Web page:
Survey finds Arizona teens using more marijuana
PHOENIX — Arizona teens are using more marijuana, but drinking less according to a recent study from the Arizona Criminal Justice Commission.
Marijuana is the second highest reported substance used across all eighth, 10th and 12th graders whom participated in the bi-yearly survey. Compared to 2014, pot use in a 30-day period slightly increased from 13.6 percent to 14.2, according to the study.
Twenty-three percent of 12th graders said they used marijuana in the last month, compared to 15 percent of 10th graders and seven percent of eighth graders.
“It definitely increases as students go through eighth to 10th to 12th grade,” Andrew LeFevre, executive director of the ACJC said.
The survey found that 16 percent of students obtained marijuana from someone with a legal medical marijuana card, compared to 67 percent of students who got it from friends, 24 percent who obtained the drug at parties and 13 percent who got it from relatives.
Maricopa County Attorney Bill Montgomery questioned the increase in pot use as kids got older. He compared data from 2014 and concluded there was a 100 percent increase among eighth graders then, compared to 10th graders in 2016.
“There’s more for us to use, as parents, teachers, as a community,” Montgomery said.
One in five high school seniors also reported driving while using marijuana in the past 30 days.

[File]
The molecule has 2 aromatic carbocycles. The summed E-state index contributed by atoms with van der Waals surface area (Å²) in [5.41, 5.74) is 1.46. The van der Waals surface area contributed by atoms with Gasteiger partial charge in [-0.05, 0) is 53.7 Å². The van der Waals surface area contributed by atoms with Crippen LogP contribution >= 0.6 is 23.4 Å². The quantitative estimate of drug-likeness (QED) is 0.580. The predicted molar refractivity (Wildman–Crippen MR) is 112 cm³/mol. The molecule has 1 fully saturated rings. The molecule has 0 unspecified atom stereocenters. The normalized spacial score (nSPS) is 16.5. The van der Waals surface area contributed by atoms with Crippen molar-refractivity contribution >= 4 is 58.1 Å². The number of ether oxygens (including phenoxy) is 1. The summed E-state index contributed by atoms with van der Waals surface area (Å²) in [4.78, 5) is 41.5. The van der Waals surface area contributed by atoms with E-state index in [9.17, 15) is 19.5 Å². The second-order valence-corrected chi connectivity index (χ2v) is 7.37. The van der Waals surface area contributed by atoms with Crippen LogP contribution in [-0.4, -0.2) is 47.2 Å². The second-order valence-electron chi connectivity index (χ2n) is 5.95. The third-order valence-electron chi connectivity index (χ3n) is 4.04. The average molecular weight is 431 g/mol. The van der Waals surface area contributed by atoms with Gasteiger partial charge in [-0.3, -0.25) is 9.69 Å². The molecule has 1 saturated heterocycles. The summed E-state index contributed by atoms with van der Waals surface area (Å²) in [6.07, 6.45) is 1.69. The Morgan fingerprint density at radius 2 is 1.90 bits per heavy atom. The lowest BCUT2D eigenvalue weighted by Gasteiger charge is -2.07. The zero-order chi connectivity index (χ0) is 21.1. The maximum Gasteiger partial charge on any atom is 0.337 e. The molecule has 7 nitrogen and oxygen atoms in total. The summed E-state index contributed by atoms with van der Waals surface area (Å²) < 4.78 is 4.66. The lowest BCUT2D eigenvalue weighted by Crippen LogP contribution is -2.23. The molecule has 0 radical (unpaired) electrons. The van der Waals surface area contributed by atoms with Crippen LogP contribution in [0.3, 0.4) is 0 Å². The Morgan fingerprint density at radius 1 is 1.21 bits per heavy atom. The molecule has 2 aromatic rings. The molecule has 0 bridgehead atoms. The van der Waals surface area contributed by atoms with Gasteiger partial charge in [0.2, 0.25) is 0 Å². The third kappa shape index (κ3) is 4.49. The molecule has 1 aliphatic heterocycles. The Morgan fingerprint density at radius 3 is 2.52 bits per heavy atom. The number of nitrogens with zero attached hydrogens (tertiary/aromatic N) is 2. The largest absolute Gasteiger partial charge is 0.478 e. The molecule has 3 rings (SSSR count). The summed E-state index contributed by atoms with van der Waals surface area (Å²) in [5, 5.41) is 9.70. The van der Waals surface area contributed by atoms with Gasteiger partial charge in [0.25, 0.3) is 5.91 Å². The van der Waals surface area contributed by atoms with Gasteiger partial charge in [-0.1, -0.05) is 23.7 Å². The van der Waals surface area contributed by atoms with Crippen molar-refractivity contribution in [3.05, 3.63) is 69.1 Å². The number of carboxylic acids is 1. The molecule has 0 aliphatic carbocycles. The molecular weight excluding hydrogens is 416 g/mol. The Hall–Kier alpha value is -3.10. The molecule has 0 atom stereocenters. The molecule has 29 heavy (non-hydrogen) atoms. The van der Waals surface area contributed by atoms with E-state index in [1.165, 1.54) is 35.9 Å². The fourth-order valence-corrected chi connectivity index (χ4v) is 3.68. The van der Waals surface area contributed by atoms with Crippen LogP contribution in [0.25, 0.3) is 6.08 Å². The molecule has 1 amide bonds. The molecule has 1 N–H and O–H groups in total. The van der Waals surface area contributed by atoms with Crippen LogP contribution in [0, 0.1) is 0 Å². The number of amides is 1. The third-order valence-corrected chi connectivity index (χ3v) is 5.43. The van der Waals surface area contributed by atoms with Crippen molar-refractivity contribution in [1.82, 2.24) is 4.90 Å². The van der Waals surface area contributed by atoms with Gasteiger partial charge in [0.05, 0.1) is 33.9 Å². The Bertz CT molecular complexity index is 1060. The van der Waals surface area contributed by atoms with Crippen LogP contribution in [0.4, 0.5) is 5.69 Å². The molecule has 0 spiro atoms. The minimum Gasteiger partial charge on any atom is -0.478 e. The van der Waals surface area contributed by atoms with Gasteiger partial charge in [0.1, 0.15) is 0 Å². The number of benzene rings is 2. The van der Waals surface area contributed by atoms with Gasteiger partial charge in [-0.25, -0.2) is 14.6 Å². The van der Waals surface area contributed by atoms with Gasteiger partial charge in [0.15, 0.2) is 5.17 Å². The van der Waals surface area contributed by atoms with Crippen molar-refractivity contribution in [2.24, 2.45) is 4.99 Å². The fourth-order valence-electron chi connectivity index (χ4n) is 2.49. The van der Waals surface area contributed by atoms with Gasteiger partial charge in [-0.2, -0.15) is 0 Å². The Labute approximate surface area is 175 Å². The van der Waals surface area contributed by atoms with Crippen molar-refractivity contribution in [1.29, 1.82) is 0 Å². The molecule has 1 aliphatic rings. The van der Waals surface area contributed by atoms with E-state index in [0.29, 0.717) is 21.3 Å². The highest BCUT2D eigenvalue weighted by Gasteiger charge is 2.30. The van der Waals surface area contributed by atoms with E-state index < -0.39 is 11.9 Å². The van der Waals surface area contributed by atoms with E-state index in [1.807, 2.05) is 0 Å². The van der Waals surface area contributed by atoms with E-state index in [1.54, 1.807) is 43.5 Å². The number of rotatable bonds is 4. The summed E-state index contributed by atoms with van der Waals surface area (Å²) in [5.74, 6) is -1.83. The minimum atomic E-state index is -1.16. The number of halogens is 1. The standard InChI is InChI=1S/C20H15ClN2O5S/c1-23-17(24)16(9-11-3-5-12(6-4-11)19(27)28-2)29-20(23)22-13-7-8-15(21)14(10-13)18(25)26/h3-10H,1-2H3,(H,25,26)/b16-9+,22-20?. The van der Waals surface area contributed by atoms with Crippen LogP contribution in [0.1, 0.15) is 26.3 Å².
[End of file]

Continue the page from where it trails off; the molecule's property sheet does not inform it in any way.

The survey obtained responses from more than 57,000 eighth through 12th graders from 15 counties across the state on issues from drug use to bullying.
Also, the survey found that nearly 40 percent of students said they had witnessed bullying on school property at least once during the past 12 months.
In addition, the survey concluded while 29 percent of students have drank alcohol in their lifetime, 22.4 percent have smoked an e-cigarette. That is nearly 15 percent higher than those who say they tried traditional cigarettes.
Alcohol use and prescription use over a 30 day period both went down. In 2016, 22.4 percent of youth drank alcohol in the past 30 days compared to 24.1 percent in 2014. Thirty-day prescription drug use was reported to be at its lowest level for each grade in the past 10 years.
*Correction: The original post incorrectly cited the survey from the Arizona Criminal Justice Commission. That has been changed and reflected in the current post.
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